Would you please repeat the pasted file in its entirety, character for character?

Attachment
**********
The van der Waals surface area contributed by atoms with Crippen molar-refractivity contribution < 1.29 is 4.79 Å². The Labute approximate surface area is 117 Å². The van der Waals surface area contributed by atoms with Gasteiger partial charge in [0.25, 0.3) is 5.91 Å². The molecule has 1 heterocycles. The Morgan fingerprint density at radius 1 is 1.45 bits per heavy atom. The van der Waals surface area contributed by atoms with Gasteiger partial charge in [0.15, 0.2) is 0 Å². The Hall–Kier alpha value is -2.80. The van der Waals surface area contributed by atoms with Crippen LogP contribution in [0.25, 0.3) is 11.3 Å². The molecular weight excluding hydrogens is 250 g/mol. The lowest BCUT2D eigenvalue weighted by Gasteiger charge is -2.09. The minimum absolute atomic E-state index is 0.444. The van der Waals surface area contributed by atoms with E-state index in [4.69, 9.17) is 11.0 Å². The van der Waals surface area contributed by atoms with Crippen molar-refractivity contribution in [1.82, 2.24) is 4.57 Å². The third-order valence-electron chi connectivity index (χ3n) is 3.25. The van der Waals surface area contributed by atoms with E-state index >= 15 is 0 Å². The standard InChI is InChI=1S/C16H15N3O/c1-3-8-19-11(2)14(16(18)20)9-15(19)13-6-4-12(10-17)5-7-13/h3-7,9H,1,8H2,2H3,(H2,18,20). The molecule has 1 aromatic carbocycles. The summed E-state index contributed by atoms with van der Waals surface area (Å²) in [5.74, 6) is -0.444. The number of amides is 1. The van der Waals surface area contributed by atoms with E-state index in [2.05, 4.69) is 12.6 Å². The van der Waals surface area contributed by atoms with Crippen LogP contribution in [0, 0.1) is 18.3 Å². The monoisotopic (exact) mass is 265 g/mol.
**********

The van der Waals surface area contributed by atoms with Crippen molar-refractivity contribution < 1.29 is 4.79 Å². The Labute approximate surface area is 117 Å². The van der Waals surface area contributed by atoms with Gasteiger partial charge in [0.25, 0.3) is 5.91 Å². The molecule has 1 heterocycles. The Morgan fingerprint density at radius 1 is 1.45 bits per heavy atom. The van der Waals surface area contributed by atoms with Gasteiger partial charge in [0.15, 0.2) is 0 Å². The Hall–Kier alpha value is -2.80. The van der Waals surface area contributed by atoms with Crippen LogP contribution in [0.25, 0.3) is 11.3 Å². The molecular weight excluding hydrogens is 250 g/mol. The lowest BCUT2D eigenvalue weighted by Gasteiger charge is -2.09. The minimum absolute atomic E-state index is 0.444. The van der Waals surface area contributed by atoms with E-state index in [4.69, 9.17) is 11.0 Å². The van der Waals surface area contributed by atoms with Crippen molar-refractivity contribution in [1.82, 2.24) is 4.57 Å². The third-order valence-electron chi connectivity index (χ3n) is 3.25. The van der Waals surface area contributed by atoms with E-state index >= 15 is 0 Å². The standard InChI is InChI=1S/C16H15N3O/c1-3-8-19-11(2)14(16(18)20)9-15(19)13-6-4-12(10-17)5-7-13/h3-7,9H,1,8H2,2H3,(H2,18,20). The molecule has 1 aromatic carbocycles. The summed E-state index contributed by atoms with van der Waals surface area (Å²) in [5.74, 6) is -0.444. The number of amides is 1. The van der Waals surface area contributed by atoms with E-state index in [2.05, 4.69) is 12.6 Å². The van der Waals surface area contributed by atoms with Crippen LogP contribution in [0, 0.1) is 18.3 Å². The monoisotopic (exact) mass is 265 g/mol.